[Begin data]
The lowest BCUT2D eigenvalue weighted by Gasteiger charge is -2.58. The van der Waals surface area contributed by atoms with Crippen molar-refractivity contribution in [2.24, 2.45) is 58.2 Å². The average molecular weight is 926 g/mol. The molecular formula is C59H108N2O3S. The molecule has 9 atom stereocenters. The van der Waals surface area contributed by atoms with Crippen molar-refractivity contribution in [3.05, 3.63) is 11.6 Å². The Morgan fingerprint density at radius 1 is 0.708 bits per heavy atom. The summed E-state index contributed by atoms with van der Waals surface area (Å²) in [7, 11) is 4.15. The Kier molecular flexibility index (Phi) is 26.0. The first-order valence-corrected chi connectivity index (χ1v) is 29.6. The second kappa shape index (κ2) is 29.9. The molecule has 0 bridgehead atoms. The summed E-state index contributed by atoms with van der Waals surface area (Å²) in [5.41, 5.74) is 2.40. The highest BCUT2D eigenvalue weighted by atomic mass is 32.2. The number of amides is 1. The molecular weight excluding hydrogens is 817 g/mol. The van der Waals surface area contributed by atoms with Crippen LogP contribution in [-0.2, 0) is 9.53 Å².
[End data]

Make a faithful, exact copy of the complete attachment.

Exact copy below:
The lowest BCUT2D eigenvalue weighted by Gasteiger charge is -2.58. The van der Waals surface area contributed by atoms with Crippen molar-refractivity contribution in [2.24, 2.45) is 58.2 Å². The average molecular weight is 926 g/mol. The molecular formula is C59H108N2O3S. The molecule has 9 atom stereocenters. The van der Waals surface area contributed by atoms with Crippen molar-refractivity contribution in [3.05, 3.63) is 11.6 Å². The Morgan fingerprint density at radius 1 is 0.708 bits per heavy atom. The summed E-state index contributed by atoms with van der Waals surface area (Å²) in [7, 11) is 4.15. The Kier molecular flexibility index (Phi) is 26.0. The first-order valence-corrected chi connectivity index (χ1v) is 29.6. The second kappa shape index (κ2) is 29.9. The molecule has 0 bridgehead atoms. The summed E-state index contributed by atoms with van der Waals surface area (Å²) in [5.41, 5.74) is 2.40. The highest BCUT2D eigenvalue weighted by atomic mass is 32.2. The number of amides is 1. The molecular weight excluding hydrogens is 817 g/mol. The van der Waals surface area contributed by atoms with Crippen LogP contribution in [-0.2, 0) is 9.53 Å².